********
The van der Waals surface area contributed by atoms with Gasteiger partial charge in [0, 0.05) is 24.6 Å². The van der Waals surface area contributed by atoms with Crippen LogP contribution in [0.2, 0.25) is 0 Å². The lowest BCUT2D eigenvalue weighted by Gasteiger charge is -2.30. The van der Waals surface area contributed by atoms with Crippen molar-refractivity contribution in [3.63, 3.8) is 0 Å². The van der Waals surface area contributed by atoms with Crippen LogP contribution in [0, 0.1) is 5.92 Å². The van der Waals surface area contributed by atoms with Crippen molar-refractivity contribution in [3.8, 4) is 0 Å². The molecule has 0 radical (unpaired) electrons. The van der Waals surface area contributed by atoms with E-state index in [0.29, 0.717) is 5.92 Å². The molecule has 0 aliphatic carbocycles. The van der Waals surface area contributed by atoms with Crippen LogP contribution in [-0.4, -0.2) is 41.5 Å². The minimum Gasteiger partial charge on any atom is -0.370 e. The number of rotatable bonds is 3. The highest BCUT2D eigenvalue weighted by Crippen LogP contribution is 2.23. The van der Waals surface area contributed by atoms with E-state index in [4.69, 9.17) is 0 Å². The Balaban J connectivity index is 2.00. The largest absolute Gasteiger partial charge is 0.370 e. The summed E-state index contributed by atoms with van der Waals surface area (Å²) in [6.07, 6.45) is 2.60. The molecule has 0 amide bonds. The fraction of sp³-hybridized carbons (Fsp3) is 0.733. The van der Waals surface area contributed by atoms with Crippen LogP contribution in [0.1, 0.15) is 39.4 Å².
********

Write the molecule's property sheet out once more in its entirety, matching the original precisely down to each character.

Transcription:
The van der Waals surface area contributed by atoms with Gasteiger partial charge in [0, 0.05) is 24.6 Å². The van der Waals surface area contributed by atoms with Crippen LogP contribution in [0.2, 0.25) is 0 Å². The lowest BCUT2D eigenvalue weighted by Gasteiger charge is -2.30. The van der Waals surface area contributed by atoms with Crippen molar-refractivity contribution in [3.63, 3.8) is 0 Å². The van der Waals surface area contributed by atoms with Crippen LogP contribution in [0, 0.1) is 5.92 Å². The van der Waals surface area contributed by atoms with Crippen molar-refractivity contribution in [3.8, 4) is 0 Å². The molecule has 0 radical (unpaired) electrons. The van der Waals surface area contributed by atoms with E-state index in [0.29, 0.717) is 5.92 Å². The molecule has 0 aliphatic carbocycles. The van der Waals surface area contributed by atoms with Crippen LogP contribution in [-0.4, -0.2) is 41.5 Å². The minimum Gasteiger partial charge on any atom is -0.370 e. The number of rotatable bonds is 3. The highest BCUT2D eigenvalue weighted by Crippen LogP contribution is 2.23. The van der Waals surface area contributed by atoms with E-state index in [4.69, 9.17) is 0 Å². The Balaban J connectivity index is 2.00. The largest absolute Gasteiger partial charge is 0.370 e. The summed E-state index contributed by atoms with van der Waals surface area (Å²) in [6.07, 6.45) is 2.60. The molecule has 0 amide bonds. The fraction of sp³-hybridized carbons (Fsp3) is 0.733. The van der Waals surface area contributed by atoms with Crippen LogP contribution in [0.1, 0.15) is 39.4 Å².